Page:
Volcanoes National Park is famous for gorilla tracking. The park is in the North West of Rwanda. It is made of 4 dormant volcanoes and is forest-covered. The Park is 2 hours from Kigali city and offers several activities from gorilla tracking, golden monkey tracking, volcano climbing, visiting the Dian Fossey Tomb, among others that happen inside the park.

Within the boundaries of Volcanoes National Park is some places that you can combine with either gorilla or golden monkey tracking or any other activity. The activities around Volcanoes National Park include:-

  1. Visit the Musanze Caves
Musanze Caves, Entrance

The Musanze caves were opened to tourists in 2013 and they have not gained so much popularity because they are in the shadows of the giant apes. They are located at the foothills of Volcanoes national park and have a lot of history on the geology of the area and the 1994 genocide. The intensive volcanic activity that formed the Albertine Rift Valley about 65 million years ago creates this 2km long cave. The cave displays the rocks of the earth. Walkways and stairs have been built inside the cave to support tourism.

Before being developed for tourism, the inside was always dark as night, but now lights have been put up to make it safe for visitors.

  • Visit Iby’Iwachu Cultural Village

Iby’Iwachu cultural village in Kinigi, exhibits and demonstrates Rwanda’s rich culture. Iby’Iwachu translating from the local dialect to “our heritage” or “what is ours” is where a traveler to Rwanda will ever witness the culture and lifestyle of the people of Rwanda who inhabited the land from dawn time.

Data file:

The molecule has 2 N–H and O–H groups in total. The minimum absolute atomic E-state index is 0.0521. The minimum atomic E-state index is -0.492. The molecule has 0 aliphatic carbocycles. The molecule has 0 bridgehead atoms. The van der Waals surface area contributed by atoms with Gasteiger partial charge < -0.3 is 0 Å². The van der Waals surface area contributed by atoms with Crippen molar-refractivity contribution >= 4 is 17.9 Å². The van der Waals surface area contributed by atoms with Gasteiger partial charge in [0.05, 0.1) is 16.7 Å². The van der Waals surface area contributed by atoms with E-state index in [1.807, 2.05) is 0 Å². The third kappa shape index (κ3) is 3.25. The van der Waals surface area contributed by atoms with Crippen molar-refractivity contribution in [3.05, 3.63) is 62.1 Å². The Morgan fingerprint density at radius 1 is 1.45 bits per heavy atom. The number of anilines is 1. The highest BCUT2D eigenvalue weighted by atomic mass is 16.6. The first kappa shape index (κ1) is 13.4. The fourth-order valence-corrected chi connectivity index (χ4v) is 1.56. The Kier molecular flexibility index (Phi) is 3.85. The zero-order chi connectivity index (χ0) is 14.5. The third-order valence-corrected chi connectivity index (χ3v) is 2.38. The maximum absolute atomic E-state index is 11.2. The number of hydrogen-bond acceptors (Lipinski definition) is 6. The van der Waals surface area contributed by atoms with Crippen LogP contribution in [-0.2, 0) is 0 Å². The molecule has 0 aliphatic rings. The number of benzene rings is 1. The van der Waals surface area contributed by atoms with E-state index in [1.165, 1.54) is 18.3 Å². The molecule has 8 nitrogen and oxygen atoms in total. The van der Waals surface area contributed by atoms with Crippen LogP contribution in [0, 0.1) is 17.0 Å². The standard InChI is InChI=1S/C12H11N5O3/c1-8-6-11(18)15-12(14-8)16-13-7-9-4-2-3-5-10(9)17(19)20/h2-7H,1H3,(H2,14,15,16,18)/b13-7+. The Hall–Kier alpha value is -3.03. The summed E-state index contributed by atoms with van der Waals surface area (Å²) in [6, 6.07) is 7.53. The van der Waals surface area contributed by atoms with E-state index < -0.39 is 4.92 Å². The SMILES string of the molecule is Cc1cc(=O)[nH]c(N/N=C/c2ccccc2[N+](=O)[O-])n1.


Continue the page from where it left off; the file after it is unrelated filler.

Despite the limited ethnic diversity like the neighbors Uganda (with over 54 tribes) Rwanda has only three that have bonded as one after the pre-colonial times and 1994 genocide. This has created a comprehensive culture making it rich with various values, customs, norms, and traditions.

The cultural village is about 20 minutes drive from Volcanoes National park and it was started to respond and give options to the now-former poachers. After it was discovered that the death of gorillas by snares wasn’t necessarily meant to kill gorillas but other edible animals in the park and also the pressure on land, the option to earn directly from tourism was created and the cultural village was birthed. This was to conserve wildlife and also improve the lives of these reformed poachers through the presentation of the unique culture and history of Rwanda.

  • Visit the Twin lakes

Lake Bulera and Ruhondo, are on the base of Mt. Muhabura just a walk away from the park. The lakes are physically connected and together they cover 2800 hectares. After the eruption, here, it is believed that the lava flow caused the blocking of River Nyabarongo that was flowing northwards to form the two lakes. Visitors can do canoe rides on the lake, tick some water birds, and photography.

  • Visit Buhanga Eco Park

Buhanga Eco Park is a big deal of cultural and biological importance despite its small size. The forest has great trails that go through the towering trees and is home to a variety of birds and butterflies.

It was formerly a site that used to host the coronation rituals of the former Kings of Rwanda.

  • Community tours.

To learn about and benefit the community, we encourage community tours on our safaris. A walk through the homes, farmyards, school visits, among others exposes travelers to the lifestyle of the people, the culture, economic activities, and the impact of tourism on the communities.

If you are in Rwanda for gorillas, know beyond the park and your hotel. Include any of the above activities on your gorilla safari.